When problems or questions arise, it is especially important for you to provide a resolution quickly. Research indicates that 95% of dissatisfied buyers will purchase from a brand again if a complaint is resolved quickly. This goes to show that you can minimise and even reverse the negative effects of a bad customer experience, but only if you listen and act fast. To this end, it may be a good idea to implement a policy that sets a timeframe for responding to complaints, comments and questions.
And make it truly personal
Personalised communication is a fundamental requirement of an effective post purchase strategy but, when personalising, it is important to consider how you use different channels. Digital channels provide a good source of data and insight into customer interests and preferences but there is a limit to the depth of that insight and the level of trust they engender.
For example, building customer personas based on analytics, behavioural and transactional data, to support your automated programs can be an efficient route to personalised communications but those customer personas must be meaningful. If communications rely on a superficial understanding of customer needs or an inaccurate customer viewpoint, they may be perceived as somewhat lazy and impersonal.
Using a mix of channels to achieve appropriate levels of personalisation based on customer lifetime value allows you to ensure a highly personalised approach for those customers that offer the greatest potential return. Once you have understood the potential lifetime value of each customer, you can tailor the level and type of communication accordingly. For lower level accounts, this might mean less frequent phone interaction, alongside regular email and digital interaction across multiple touchpoints.
For high value customers, where it is important to develop authentic and credible long term relationships built on real trust and understanding, more regular human to human contact and a structured framework of account management will help nurture trust and deepen engagement. With increased depth of understanding, you can offer key clients a high quality and intelligently targeted service and proposition, strengthening your relationship and inspiring greater loyalty and repeat business over time.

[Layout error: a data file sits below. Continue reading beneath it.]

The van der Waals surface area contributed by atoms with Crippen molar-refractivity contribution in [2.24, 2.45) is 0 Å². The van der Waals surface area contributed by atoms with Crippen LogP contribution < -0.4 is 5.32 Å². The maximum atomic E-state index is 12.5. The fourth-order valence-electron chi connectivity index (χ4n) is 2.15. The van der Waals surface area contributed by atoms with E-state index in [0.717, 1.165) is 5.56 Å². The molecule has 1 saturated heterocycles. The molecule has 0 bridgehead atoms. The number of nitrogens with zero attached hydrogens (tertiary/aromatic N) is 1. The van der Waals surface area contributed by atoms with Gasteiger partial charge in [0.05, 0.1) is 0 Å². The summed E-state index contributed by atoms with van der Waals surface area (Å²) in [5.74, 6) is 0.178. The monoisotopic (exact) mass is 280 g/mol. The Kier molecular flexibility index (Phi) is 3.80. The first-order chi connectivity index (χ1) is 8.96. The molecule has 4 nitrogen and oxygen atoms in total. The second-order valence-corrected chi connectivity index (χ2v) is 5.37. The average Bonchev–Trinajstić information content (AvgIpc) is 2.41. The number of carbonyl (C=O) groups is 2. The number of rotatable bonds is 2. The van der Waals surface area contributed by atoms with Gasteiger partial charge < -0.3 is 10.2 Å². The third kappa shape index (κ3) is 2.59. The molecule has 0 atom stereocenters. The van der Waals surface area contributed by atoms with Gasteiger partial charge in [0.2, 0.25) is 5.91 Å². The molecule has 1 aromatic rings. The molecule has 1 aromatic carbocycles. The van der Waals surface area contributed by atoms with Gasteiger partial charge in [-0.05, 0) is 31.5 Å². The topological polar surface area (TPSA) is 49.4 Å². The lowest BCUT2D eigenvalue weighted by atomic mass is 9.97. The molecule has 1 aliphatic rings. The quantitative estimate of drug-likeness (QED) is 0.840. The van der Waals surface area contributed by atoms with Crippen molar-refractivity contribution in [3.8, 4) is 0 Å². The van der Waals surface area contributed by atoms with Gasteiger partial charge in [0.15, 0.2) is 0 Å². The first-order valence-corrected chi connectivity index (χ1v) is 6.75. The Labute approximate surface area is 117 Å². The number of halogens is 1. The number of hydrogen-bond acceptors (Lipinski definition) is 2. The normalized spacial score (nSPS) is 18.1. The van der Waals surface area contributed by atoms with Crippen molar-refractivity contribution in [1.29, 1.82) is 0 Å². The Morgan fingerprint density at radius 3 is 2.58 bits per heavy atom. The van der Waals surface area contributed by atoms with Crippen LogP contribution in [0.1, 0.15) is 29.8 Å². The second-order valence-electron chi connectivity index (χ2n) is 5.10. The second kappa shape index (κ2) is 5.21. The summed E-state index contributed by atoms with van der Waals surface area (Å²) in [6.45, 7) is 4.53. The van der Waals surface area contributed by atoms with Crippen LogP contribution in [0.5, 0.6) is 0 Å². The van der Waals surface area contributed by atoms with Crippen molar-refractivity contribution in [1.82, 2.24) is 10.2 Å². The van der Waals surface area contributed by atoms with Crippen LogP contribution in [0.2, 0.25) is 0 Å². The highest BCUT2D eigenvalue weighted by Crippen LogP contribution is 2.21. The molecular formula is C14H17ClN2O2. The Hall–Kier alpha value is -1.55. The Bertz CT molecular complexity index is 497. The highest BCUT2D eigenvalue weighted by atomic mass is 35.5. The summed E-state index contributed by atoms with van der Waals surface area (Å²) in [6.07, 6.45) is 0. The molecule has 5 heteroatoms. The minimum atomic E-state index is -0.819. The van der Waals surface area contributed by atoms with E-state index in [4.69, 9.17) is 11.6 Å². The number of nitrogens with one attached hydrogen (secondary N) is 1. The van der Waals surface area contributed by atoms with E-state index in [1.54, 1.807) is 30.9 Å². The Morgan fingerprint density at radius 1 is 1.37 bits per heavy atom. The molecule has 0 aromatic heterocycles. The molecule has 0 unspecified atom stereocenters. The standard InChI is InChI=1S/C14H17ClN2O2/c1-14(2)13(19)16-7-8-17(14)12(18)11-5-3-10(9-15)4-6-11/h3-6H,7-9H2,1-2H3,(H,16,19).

Make customer retention a company-wide mission
According to Kissmetrics.com, 63% of marketers believe that new customer acquisition is the most important advertising goal. This attitude is surprising, given that so many studies point towards existing customers as a richer source of profitability.
Perhaps this decision is indicative of the fact that many sales and marketing executives believe that post purchase engagement is the responsibility of the customer service or technical support team. Of course, these functions do play a crucial role in encouraging repeat business and building customer loyalty, but it’s essential that every part of the business shares ownership of the post-purchase engagement strategy.
If you look at the short term gains from acquisition compared to the long-term rewards of building customer loyalty, it makes sense to involve every business function and every relevant marketing channel in your retention strategy. The more comprehensive your plan, the more effective it will be in optimising the ROI of every new customer you acquire.
Every customer touchpoint, both online and offline, represents an opportunity to deliver value to your existing customers – whether you’re calling to remind them that their contract is due for renewal; inboxing them about an exciting new product feature; or responding promptly to a request or complaint.
It is vital that you view interactions across all channels as one cohesive campaign so that you can be sure you’re maintaining a healthy balance between give (adding value) and take (asking them to spend more).
As discussed, it pays to keep your B2B customers engaged. Loyal clients – those who have enjoyed a positive experience with you – are more likely to continue investing in your products and services, as well as recommend your solutions to their peers.
It is important to remember that post-purchase engagement is about more than working through a tick-list of interactions. Rather, it is about forging a meaningful connection early on, gaining an in-depth understanding of each client’s pain points and requirements, and engaging them with ongoing communication that is both personal and relevant. By focusing on facilitating their success, you’ll build longer-lasting partnerships based on mutual value.